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Mary Lou supports Gerry Adams over US Jean McConville remark


Sinn Féin Deputy Leader Mary Lou McDonald marching to mark the 99th anniversary of the 1916 Easter Rising.

Sinn Féin Deputy Leader Mary Lou McDonald marching to mark the 99th anniversary of the 1916 Easter Rising.

Sinn Féin Deputy Leader Mary Lou McDonald marching to mark the 99th anniversary of the 1916 Easter Rising.

SINN Fein deputy leader Mary Lou McDonald has defended party leader Gerry Adams after he described the abduction and murder of Jean McConville as something that "happens in wars".

The McConville family have expressed their hurt over the remarks, which Mr Adams made during an interview with US broadcaster CBS.

Speaking in Dublin yesterday, Ms McDonald said she did not believe Mr Adams was being "flippant" and that her party has never intended to compound the hurt of any family affected by the Troubles.


But asked whether she agrees with Mr Adams' remarks that the mother of 10's murder was an act of war, Ms McDonald said "awful things did happen" over the course of the conflict.

"The truth is, in the course of the conflict, awful things did happen. They happened on all sides," she said.

"And terrible hurts were inflicted and we are at a stage now where I hope we begin the process of recognising those hurts and addressing them and, where we can, bringing some level of closure and comfort and even reconciliation to everybody concerned."

Ms McConville was abducted from her home in front of her children and murdered by the IRA in 1972.

Mr Adams, who has consistently denied involvement in the crime, was questioned by the PSNI last year before being released without charge.

During his interview with CBS, Mr Adams was asked about his arrest, as well as the Boston College tapes in which former IRA members claim the Louth TD was involved in Mrs McConville's murder.

Mr Adams was asked by interviewer Scott Pelley: "How do you orphan 10 children, what kind of depravity is that?"

Mr Adams responded: "That's what happens in wars, Scott. That's not to minimise it. That's what American soldiers do, Irish republicans soldiers do, you know. That's what happens in every single conflict."

During the interview, Mr Adams denied ever having pulled a trigger, placing a bomb or ordering murders.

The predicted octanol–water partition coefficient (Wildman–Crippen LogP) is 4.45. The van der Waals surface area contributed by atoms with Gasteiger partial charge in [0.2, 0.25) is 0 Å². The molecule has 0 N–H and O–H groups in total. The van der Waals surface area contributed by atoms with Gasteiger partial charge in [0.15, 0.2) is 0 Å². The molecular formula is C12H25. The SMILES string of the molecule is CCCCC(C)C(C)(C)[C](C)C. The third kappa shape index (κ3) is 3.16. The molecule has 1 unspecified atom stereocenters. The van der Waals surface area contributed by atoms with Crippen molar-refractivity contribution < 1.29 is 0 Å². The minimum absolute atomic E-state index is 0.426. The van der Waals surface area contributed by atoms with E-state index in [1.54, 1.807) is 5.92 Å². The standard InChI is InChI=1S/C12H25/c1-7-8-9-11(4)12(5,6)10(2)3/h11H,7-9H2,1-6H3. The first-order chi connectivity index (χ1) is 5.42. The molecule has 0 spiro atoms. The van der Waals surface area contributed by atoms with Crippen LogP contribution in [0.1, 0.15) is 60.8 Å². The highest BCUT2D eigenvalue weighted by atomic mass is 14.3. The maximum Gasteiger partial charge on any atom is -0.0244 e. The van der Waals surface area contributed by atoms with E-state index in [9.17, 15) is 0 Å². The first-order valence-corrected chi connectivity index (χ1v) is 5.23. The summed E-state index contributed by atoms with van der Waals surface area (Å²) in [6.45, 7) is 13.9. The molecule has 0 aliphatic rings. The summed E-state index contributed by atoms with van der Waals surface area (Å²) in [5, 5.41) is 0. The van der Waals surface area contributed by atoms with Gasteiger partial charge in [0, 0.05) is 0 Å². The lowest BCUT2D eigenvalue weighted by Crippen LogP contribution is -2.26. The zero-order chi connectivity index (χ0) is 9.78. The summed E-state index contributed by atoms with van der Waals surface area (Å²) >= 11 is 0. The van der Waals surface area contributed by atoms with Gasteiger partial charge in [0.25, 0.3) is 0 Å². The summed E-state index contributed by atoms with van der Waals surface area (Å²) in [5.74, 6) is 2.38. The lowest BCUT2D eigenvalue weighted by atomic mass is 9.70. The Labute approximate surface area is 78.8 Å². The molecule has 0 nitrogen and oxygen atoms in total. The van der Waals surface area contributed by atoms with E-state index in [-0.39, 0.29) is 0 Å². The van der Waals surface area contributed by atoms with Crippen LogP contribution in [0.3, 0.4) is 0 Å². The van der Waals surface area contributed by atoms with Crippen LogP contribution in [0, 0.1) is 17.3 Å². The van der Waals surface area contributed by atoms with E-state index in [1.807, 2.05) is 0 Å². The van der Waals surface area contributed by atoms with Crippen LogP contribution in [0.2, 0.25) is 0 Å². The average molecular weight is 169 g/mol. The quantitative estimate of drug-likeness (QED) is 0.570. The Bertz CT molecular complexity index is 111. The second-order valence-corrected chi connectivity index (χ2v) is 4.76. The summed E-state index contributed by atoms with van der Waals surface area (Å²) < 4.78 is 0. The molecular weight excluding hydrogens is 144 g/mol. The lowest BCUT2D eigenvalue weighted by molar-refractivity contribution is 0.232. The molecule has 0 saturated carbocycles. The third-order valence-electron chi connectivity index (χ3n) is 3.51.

In a statement released on Saturday, Mrs McConville's son Michael criticised Mr Adams' comments.

"The murder of our mother did not just happen. It was ordered and planned," he said.

"No one should ever forget that or be allowed to pretend otherwise. Gerry Adams says these things happen in wars, in which case this is a war crime and those responsible should be brought to justice."

Asked about the interview as she attended an Easter Rising commemoration event in Dublin yesterday, Ms McDonald defended Mr Adams' remarks.

"The last thing any of us would like to do is compound the hurt of the McConville family or any family. What happened to Jean McConville was utterly wrong and indeed the other families of the Disappeared," she said.

"What I want to see and what republicans want to see is the remains returned to the families so at least they have the comfort of that.

"The intention is in no way to cause hurt or any level of distress. I think, in fairness, we've said that consistently and that's my sincerely held position and view."


Ms McConville is one of the best-known murder victims of the Troubles.

She was dragged away from her home at Divis Flats, Belfast, by an IRA gang of up to 12 men and women after being accused of passing information to the British Army.

An investigation later carried out by the Northern Ireland Police Ombudsman rejected the allegations.

She was shot in the back of the head and buried 50 miles from her home.

The IRA did not admit her murder until 1999 when information was passed on to police in the Republic.

Her remains were eventually found on Shelling Hill beach, Co Louth.

Nobody has ever been charged with her murder.